Tesla’s Risk Equation

One of the big dichotomies in the autonomous driving world is between companies targeting Level 3 autonomy and those jumping right to Level 4.

Basically, this is the distinction between vehicles in which the driver has to be ready to take control at any moment (Level 3) and vehicles in which the driver can safely tune out (Level 4).

This situation is made somewhat more confusing than necessary by the fact that the US National Highway Transportation Safety Administration has put out a 6-level autonomy classification chart, and the Society of Automotive Engineers has put out a 5-level chart. In both cases Level 3 has similar, but slightly distinct, definitions.

That is the context for Volvo’s ongoing criticism of Tesla’s autopilot strategy, most recently enunciated by Volvo R&D Chief Peter Mertens in The Drive.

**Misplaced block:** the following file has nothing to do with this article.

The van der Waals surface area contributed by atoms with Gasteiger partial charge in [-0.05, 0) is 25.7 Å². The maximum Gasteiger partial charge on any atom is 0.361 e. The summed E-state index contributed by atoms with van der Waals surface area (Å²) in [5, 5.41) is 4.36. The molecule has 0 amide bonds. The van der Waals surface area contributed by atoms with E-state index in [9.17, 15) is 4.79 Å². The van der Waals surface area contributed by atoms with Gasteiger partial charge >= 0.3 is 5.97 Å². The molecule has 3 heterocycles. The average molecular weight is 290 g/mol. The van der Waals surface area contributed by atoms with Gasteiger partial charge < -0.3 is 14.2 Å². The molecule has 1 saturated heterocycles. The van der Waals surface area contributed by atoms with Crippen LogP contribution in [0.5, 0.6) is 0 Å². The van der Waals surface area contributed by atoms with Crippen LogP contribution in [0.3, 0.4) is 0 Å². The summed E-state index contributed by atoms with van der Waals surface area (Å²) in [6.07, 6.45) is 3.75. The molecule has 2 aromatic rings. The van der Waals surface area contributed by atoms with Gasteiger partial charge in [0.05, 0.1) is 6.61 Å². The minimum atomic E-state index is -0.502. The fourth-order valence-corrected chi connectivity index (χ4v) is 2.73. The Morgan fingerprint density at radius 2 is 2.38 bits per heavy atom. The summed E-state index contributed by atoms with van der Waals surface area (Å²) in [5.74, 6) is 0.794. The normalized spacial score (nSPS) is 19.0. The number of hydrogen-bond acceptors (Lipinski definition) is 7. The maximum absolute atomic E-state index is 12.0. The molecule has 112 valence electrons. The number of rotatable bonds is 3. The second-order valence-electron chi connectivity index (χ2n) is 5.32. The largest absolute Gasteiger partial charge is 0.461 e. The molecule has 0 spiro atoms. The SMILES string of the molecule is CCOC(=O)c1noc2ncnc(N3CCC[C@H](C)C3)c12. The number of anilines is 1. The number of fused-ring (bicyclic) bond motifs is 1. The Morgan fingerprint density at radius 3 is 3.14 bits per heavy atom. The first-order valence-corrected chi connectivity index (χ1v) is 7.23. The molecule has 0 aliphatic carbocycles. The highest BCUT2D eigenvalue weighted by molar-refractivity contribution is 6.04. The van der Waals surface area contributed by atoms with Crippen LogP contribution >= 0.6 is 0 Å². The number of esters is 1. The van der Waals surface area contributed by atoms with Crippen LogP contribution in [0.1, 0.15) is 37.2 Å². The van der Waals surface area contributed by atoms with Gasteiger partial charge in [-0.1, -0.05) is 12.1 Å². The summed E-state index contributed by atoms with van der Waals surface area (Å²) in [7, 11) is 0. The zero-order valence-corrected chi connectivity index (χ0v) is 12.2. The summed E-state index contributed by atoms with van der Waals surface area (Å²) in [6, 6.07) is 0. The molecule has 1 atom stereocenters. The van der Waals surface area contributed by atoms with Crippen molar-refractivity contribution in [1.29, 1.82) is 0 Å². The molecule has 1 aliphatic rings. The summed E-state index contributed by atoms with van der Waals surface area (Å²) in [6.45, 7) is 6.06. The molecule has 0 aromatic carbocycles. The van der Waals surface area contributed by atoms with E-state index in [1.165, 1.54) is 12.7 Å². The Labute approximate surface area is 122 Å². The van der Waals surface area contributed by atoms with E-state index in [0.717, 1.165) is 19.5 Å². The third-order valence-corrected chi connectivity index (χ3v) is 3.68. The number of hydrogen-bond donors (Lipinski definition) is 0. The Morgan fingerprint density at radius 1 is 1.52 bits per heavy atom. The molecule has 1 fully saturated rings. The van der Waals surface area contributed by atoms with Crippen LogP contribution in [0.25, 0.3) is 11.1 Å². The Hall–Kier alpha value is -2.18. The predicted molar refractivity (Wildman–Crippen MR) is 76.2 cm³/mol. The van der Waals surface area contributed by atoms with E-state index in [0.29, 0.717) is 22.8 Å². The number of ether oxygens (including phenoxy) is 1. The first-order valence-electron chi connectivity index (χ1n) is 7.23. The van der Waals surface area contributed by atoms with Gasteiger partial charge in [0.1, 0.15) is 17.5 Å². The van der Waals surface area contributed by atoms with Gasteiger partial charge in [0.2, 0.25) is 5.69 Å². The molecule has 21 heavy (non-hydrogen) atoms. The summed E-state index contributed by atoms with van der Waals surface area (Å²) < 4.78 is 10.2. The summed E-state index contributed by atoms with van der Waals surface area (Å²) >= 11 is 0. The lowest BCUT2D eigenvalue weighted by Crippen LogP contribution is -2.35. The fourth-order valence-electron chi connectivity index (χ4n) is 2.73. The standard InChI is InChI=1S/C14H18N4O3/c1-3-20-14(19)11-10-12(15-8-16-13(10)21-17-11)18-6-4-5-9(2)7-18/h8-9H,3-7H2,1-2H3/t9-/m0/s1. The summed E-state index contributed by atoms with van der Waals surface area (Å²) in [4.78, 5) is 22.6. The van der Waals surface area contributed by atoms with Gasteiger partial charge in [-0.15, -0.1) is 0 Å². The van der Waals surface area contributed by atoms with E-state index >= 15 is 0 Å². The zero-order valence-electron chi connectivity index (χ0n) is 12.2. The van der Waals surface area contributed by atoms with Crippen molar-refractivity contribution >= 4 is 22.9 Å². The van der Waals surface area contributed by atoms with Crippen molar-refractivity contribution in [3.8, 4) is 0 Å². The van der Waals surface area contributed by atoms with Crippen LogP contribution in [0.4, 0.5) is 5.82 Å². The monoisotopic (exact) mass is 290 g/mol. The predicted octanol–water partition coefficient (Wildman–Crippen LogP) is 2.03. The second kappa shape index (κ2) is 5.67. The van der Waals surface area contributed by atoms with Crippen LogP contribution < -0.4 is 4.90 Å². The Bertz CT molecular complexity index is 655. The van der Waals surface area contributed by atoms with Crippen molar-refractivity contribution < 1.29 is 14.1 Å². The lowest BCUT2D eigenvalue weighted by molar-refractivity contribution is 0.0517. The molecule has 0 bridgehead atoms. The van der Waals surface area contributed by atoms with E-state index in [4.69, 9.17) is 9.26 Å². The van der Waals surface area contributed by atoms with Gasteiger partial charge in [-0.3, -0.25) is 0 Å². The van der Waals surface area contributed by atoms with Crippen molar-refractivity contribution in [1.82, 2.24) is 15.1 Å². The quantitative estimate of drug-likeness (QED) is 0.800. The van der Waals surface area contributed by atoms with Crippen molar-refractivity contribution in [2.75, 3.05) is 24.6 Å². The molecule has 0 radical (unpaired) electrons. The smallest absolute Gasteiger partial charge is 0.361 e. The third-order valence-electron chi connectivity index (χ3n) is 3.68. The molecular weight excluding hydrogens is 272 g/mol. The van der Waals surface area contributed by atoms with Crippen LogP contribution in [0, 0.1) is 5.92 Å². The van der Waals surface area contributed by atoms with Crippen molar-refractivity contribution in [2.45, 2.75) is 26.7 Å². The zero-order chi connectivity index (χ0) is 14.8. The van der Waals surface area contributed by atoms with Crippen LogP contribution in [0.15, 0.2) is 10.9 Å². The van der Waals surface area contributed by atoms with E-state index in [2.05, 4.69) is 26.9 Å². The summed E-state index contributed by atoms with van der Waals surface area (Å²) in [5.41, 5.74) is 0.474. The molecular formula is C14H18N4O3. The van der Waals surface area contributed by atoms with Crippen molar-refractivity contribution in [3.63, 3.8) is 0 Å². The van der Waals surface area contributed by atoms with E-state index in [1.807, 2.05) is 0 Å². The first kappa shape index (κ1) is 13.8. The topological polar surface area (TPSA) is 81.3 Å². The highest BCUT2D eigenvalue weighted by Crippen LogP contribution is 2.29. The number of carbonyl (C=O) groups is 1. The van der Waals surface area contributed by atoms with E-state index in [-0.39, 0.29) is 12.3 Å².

Every time I drive (Autopilot), I’m convinced it’s trying to kill me…Anyone who moves too early is risking the entire autonomous industry.

That last part is an interesting externalities problem. For every autonomous mile driven, in any car, there is a small but non-zero chance of a fatal accident.

There is a risk that a fatal accident, particularly a rather gruesome one, might prompt regulators to clamp down on autonomous vehicle technology and research, across all manufacturers.

In that case, by launching its autonomous technology so aggressively, it is taking a risk for which it reaps the reward but only partially shares in the cost.

I’m not sure that’s an ironclad argument — after all, at some point, some automaker will have to release autonomous technology to the public. So why not Tesla, and why not now?

But a lot of people, most vocally at Volvo, are worried Tesla is doing this too early and too aggressively, and Volvo isn’t happy about the risk Tesla is foisting on the rest of the industry.

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